We are not able to prepare documents for another province – we can only prepare documents for properties within British Columbia. You will need to contact a lawyer in the province where the real estate transaction is occurring. However, the documents prepared out of province can be signed with us under an agency agreement. We regularly sign real estate documents that are prepared by lawyers or title companies in other provinces (and countries).
Let us know you need this service – we are pleased to receive documents directly from your lawyer or title / escrow company. If you have documents that have already been prepared, you may email these to us or drop them off in advance. This is not always necessary – contact us so we can advise which option works best for you.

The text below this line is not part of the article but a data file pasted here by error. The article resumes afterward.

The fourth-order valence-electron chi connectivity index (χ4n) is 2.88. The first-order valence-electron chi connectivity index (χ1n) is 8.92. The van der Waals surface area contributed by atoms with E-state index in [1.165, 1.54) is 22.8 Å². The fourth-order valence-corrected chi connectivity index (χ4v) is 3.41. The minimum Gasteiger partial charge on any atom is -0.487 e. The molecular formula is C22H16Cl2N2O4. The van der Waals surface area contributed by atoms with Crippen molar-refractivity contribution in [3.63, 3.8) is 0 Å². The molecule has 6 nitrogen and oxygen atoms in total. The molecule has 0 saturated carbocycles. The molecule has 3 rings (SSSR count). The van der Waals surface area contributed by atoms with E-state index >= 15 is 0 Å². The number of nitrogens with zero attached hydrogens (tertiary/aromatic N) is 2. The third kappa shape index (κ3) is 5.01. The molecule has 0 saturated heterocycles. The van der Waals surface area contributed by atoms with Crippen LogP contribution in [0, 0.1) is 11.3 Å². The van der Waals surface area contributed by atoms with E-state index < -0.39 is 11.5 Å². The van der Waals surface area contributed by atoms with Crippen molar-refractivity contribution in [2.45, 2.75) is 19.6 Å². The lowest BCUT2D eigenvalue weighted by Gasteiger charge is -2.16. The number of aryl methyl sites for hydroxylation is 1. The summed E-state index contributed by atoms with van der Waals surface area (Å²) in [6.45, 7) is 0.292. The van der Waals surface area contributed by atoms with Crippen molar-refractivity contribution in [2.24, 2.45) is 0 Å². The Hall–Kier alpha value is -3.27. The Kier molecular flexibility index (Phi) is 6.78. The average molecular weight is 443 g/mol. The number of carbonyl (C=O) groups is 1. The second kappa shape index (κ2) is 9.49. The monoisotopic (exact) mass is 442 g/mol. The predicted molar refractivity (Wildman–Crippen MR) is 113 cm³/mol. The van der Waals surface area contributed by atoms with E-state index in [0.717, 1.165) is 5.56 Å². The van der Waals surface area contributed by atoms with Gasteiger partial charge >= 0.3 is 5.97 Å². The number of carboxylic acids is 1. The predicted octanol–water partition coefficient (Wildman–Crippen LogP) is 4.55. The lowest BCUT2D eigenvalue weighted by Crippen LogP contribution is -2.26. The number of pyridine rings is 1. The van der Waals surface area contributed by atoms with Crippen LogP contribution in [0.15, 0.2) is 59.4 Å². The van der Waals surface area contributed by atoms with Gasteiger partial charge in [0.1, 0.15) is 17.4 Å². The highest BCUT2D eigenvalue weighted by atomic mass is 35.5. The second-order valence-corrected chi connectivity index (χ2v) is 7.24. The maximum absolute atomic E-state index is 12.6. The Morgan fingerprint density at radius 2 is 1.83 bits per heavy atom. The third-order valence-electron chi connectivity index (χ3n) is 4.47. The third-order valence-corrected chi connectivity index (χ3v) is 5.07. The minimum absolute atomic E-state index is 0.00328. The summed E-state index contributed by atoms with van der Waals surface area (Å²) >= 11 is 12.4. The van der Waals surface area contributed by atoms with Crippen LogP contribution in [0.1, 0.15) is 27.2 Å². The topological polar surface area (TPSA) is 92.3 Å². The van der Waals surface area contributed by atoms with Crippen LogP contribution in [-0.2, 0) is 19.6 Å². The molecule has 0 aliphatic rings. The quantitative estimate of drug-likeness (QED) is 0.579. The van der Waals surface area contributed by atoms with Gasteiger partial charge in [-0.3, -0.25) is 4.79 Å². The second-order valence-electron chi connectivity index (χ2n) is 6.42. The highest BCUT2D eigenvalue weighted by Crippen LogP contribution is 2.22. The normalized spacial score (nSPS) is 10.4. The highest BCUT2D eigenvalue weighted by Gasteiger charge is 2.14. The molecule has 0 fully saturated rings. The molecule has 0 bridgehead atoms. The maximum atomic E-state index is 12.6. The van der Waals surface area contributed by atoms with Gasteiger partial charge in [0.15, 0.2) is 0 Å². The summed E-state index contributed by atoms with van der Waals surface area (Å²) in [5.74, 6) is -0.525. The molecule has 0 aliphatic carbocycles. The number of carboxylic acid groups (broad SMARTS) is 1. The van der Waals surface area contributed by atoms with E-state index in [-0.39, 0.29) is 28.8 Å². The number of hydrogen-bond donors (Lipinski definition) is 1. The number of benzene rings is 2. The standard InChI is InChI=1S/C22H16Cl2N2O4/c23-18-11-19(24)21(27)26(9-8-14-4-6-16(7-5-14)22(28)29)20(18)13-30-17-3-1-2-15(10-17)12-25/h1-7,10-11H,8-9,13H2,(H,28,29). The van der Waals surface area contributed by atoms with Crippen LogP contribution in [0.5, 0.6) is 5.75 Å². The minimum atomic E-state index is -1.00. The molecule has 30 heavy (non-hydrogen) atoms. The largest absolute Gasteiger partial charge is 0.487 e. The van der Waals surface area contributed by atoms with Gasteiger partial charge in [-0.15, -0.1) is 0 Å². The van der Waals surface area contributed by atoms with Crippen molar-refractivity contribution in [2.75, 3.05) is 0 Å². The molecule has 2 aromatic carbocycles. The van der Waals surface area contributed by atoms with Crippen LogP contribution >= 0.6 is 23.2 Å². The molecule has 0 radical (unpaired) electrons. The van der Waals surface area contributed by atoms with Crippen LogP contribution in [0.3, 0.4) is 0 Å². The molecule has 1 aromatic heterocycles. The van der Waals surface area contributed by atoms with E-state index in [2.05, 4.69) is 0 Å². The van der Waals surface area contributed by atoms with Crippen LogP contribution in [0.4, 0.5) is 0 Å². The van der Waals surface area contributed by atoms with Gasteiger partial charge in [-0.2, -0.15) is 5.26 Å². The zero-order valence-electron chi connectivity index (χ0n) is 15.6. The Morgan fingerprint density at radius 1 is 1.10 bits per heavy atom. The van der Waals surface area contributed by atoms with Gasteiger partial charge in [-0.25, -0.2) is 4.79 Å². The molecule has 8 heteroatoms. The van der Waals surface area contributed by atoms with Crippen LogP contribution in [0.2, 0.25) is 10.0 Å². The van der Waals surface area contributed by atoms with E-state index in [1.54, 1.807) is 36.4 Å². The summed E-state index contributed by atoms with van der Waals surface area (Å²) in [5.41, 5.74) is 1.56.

Real estate documents signing are always done on an appointment basis. There is often complexity to the documents that we work with. We want to make sure we have enough time to sign the documents and meet the requirements of the specific property and jurisdiction.
Why do you need my full legal name?
It is important that all identification is up to date, current, and correct. We understand you may use a nickname or middle name as your preferred name, but for all legal documents the full name as shown on a birth certificate is required.
Why do I need to give so much information?